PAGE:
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Supreme Court Redistricting

Former California Gov. Arnold Schwarzenegger speaks at an Oct. 3, 2017, rally outside the U.S. Supreme Court in Washington.

Democrats in Wisconsin’s ongoing gerrymandering lawsuit are pushing back against a request from Republicans to press pause on the trial after the U.S. Supreme Court agreed to hear two similar cases.

A federal court decision to stay the case, which was remanded to U.S. District Court in June after the U.S. Supreme Court found it lacked standing, could have profound implications for Wisconsin’s political maps.

If the U.S. District Court for the Western District of Wisconsin sides with Republicans and waits to hold a trial until after June, when Democrats expect a decision from the U.S. Supreme Court on two similar gerrymandering cases from North Carolina and Maryland, Wisconsin Democrats may lose their chance to redraw the state’s political boundaries before the 2020 general election, if a court were to side with them.

Attorneys for the Democratic plaintiffs — several Democratic voters and the Assembly Democratic Campaign Committee — in a court filing Jan. 14 said delaying the trial, currently set for April 23, would limit Assembly Democrats’ ability to affect the state’s political boundaries, which they argue are severely gerrymandered to benefit the GOP.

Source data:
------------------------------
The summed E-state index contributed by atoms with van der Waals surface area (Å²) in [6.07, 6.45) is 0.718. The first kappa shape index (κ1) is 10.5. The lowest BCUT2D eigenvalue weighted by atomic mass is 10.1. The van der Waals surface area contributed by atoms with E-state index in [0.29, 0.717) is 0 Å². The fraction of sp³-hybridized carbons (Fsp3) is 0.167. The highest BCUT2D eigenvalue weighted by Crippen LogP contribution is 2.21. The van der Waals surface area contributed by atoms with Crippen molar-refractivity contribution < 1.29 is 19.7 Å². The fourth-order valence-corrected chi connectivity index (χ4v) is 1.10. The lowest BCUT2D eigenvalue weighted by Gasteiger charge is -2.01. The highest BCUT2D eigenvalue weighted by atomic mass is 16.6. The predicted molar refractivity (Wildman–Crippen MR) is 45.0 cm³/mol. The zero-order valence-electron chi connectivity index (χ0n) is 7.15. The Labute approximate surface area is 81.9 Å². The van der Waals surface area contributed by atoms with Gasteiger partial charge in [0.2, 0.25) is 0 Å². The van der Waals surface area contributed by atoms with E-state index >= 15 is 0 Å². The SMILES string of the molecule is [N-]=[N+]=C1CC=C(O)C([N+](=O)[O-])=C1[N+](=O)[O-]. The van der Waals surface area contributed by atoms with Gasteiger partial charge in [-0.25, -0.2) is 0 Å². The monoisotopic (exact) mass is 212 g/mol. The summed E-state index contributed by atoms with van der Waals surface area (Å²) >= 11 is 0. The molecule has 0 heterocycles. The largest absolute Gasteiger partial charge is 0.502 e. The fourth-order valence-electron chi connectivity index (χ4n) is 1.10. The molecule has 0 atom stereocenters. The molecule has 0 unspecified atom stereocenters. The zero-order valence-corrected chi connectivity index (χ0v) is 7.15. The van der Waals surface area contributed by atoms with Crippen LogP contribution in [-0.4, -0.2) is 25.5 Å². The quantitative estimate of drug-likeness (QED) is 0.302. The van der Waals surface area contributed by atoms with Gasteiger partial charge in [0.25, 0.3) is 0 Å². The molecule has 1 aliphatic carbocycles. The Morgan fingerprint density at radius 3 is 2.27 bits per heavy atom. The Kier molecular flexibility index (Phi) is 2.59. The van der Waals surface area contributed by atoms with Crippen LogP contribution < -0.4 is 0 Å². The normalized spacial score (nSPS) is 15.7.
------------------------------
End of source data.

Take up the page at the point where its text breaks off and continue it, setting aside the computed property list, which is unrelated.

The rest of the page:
Democrats hold a minority in the Assembly, winning just 36 seats in the 99-seat chamber in November despite claiming 54 percent of the popular vote.

A panel of judges in 2016 had ruled the state’s 2011 political maps represented an unconstitutional gerrymander, allowing Republicans to take a significant majority of seats.

Republicans dispute allegations they intentionally engineered the maps in their favor, contending GOP voters are naturally dispersed geographically across the state while Democrats are clustered in cities.

Attorneys for the Republican-controlled Assembly, which intervened in the case last fall, in a court filing earlier this month called for a stay in the gerrymandering case’s proceedings, arguing the two cases the U.S. Supreme Court agreed to hear on appeal present the same issues as Wisconsin’s Gill vs. Whitford case and that holding a trial would be unnecessary until the other cases are resolved.

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“The Assembly cannot reasonably suggest that its request for a stay is motivated by anything other than a desire to preserve the unconstitutional 2011 gerrymander through the end of the decennial cycle,” wrote Annabelle Harless, one of the attorneys for the Democratic plaintiffs.

In their filing, Democrats also challenged the GOP’s argument the two cases taken up by the Supreme Court present similar issues.

Harless wrote it’s possible the U.S. Supreme Court could rule on the two cases without providing any additional clarification for Wisconsin’s case.

To support her argument, she cited the fact a district court in North Carolina did not stay its gerrymandering case just because Wisconsin’s was headed for the U.S. Supreme Court.

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